Accidental Artist: The Search For Meaning

I meet Chilean artist Jose Romussi at his amazing temporary home and studio in Kreuzberg amongst mismatched furniture, reels of cotton and dilapidated teepees. It feels like a childhood dream, Romussi adding to this illusion by hurrying around excitedly like a playful imp, small pieces of glitter shimmering in his beard.

Unlikely Beginnings

Originally studying landscape design in Chile, Romussi became an artist both by accident and necessity after working in his studied field and finding no satisfaction. He explains how “One of my friends in America asked me if I was an artist, so I said 'Yes'! They asked to see some of my stuff so I went away for a couple of days and started some collages with things like pandas and photographs of my mother. I showed them and they liked it and asked if I wanted to collaborate with them; it went from there.”

Artist Jose Romussi, in his Berlin studio, with one of his sculptures. Photo: Chris Phillips

What started as such an impromptu beginning soon started to snowball, and within a few weeks Romussi was already garnering recognition. This was strange for him because “After one month doing work I was doing better than my friends who had been studying art for years.” These friends he refers to often worked with paint, a medium which Romussi enjoys but didn't feel as though he excelled in. Instead the young artist took to experimenting with different materials and collecting images from flea markets in his hometown and creating a scrapbook from his finds.

Beautiful embroidery from Romussi's "Dancer" Series. Image courtesy of the artist

Amongst these images was the beginning of his now infamous “Dancer” series, a collection of old found photographs embroidered with colorful threads, alluding to movement and breathing a new life into the old images. He says of these, “I didn't plan to do this, this series of dancers, but lots of people liked them and so I carried on the series and started actively looking for suitable images.” For me their popularity is not surprising, the delicate aesthetic the series portrays now know worldwide.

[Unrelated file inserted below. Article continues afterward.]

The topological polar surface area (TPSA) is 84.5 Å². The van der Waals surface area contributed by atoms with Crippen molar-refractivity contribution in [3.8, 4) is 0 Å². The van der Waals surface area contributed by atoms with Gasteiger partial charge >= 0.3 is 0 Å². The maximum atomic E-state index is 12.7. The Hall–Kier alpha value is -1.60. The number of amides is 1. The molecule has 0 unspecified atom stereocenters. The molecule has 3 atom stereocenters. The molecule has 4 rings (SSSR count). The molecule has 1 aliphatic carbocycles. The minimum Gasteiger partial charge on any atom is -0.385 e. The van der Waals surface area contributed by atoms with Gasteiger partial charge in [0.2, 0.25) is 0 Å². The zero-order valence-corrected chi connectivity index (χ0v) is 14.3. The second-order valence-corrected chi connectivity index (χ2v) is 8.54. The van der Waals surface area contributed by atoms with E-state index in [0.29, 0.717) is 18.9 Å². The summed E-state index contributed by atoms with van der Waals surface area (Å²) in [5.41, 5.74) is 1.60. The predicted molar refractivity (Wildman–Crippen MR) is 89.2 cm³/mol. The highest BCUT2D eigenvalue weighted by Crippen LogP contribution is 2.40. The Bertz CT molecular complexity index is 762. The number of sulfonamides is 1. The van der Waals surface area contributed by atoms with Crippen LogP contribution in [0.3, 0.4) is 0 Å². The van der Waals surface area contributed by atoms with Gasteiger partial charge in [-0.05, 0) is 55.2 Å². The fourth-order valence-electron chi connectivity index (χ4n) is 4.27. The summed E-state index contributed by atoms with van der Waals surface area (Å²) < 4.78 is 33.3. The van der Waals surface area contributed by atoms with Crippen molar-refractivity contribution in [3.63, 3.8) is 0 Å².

Romussi's work is more than just ballerinas however, and his current show is eager to prove this. In addition to some of the "Dancer" series are a range of new collages, embroidery-based pieces focusing on identity through the use of vintage maps, and also sculptures made of beautiful calligraphy. The scupltures on display are made up of unusual materials including pins, skateboards and wood.  

Artist Jose Romussi working. Photo: Chris Phillips

There are also a number of new works based on the photographs of Rocio Aguirre featuring a collection of photographs which inspired the artist to continue to experiment with his sewing machine. He explains that this artistic technique was picked up by chance: “everyone thinks my mother or my grandmother taught me to sew but they didn't, I taught myself.” With a little help from his friends, he adopted this as his trademark technique.

Based in Berlin

Despite drawing inspiration from travelling around the world, particularly being inspired by the street art in London and his gallery visits in New York, it was Berlin which made Romussi think “Wow, I'm so happy here!” Like so many other young creatives he felt that the city was a more comfortable place to live in than his hometown in Chile where he didn't fit in, his father confused by his untraditional sensibility.

Article by Marie J Burrows